Book review: "Inferno" by Catherine Cho
People ask me, 'What was she like?' and I try to figure out if they mean as a normal person...Mostly though, they mean what was she like before she went crazy, as though their own mother might turn overnight, like a bottle of milk left out of the fridge. Or they might, themselves, by secretly askew.
Anne Enright, Actress
Postpartum psychosis is relatively rare, but can have devastating effects. Symptoms can include paranoia, manic or low mood, delusions and hallucinations. In Inferno, literary agent Catherine Cho describes her own experience of psychosis following the birth of her first child.
Her experience in the psychiatric ward is generally de-individuating; this changes when a number of patients discuss their autobiographies, although some longer-term patients appear uncomfortable with this activity. At times, her stay in the psychiatric ward seems as much a purgatory or limbo as an inferno, with Cho unsure of how long she will remain in the ward, or how to behave, second-guessing what the staff and other patients are thinking about her. When the psychosis has faded, the author seems to face a double-bind in terms of wanting to present herself as reasonable and calm, but then worrying she is not acting "upset enough" about being separated from her baby.
An interesting observation is that Cho's Korean heritage doesn't seem to be so salient until she becomes a mother. Inferno tells folk stories that touch on femininity and sacrifice in the Korean imagination, as well as stories of Cho's grandmother, who had wanted Cho's own mother to be a boy. Memory and identity are key themes in Inferno. The narrative alternates between Cho's time in the ward and her earlier autobiography. The psychosis itself is initially only recalled in dribs and drabs, although details are shaded in over time. Separated from her son in the ward, her new identity as a mother seems unlike a part of herself. Cho recalls an incident earlier in her life, when she saw her reflection immediately after a savage beating from a former partner, and how she disassociated from herself at that time. The matter-of-fact description of these thoughts and memories contrasts with the sometimes slippery nature of Cho's grip on her sense of self.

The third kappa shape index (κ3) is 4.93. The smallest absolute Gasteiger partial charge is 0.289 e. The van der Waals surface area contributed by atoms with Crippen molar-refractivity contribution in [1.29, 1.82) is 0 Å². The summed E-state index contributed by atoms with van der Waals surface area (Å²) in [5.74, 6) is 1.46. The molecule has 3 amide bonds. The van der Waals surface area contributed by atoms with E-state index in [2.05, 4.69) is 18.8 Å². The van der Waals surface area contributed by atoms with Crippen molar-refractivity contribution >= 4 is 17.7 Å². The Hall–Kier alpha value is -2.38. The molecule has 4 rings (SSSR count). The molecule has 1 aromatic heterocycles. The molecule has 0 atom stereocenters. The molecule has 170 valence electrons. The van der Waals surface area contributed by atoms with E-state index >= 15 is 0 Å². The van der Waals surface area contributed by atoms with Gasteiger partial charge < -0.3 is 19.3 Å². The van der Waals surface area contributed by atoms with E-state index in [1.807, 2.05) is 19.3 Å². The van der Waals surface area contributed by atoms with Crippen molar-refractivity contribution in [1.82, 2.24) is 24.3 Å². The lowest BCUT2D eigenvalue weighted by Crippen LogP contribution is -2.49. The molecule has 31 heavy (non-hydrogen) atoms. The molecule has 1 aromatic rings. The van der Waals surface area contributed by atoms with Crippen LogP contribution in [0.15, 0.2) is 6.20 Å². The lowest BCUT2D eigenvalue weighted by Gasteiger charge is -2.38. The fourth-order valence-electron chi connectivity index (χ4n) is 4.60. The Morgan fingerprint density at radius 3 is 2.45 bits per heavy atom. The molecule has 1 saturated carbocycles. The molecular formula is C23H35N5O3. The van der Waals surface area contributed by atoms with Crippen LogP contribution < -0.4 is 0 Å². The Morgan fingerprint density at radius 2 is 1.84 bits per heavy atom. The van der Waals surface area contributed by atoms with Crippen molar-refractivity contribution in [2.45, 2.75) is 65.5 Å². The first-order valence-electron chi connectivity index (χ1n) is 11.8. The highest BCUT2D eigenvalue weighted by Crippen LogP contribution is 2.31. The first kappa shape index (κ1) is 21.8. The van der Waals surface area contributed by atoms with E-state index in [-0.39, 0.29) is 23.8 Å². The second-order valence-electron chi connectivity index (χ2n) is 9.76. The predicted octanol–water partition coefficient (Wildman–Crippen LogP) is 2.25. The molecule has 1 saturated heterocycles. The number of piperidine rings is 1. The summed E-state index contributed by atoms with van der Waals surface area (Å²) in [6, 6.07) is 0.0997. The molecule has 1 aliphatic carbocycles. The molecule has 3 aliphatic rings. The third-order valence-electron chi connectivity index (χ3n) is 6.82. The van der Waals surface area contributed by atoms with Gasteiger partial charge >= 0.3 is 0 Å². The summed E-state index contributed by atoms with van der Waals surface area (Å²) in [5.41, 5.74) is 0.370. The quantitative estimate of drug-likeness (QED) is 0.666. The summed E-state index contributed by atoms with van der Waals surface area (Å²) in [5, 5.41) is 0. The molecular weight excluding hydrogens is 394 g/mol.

Though certain factors increase one's risk of developing postpartum psychosis, its cause is still not well understood. Cho discusses the incidents preceding the onset of her psychosis. It is suggested that the stresses of new motherhood and the overbearing behaviour of Cho's parents-in-law are causal at some level to the onset of her psychosis. At the same time, Cho offers her own insights into the neuroses of her parents-in-law rather than playing a simple blame game, and as a reader one wonders about the impact of the earlier, abusive relationship on the author. One is left with an unsettling feeling that this could happen to any woman, and the anxiety that it could happen again (postpartum psychosis following a previous pregnancy is a risk factor).
The prose is spare and to-the-point, and though unflinching in its depiction of the fallout of postpartum psychosis, the book will hopefully dispel some of the taboo around this subject. It should also offer some hope to those who know (or will know) someone going through such an experience.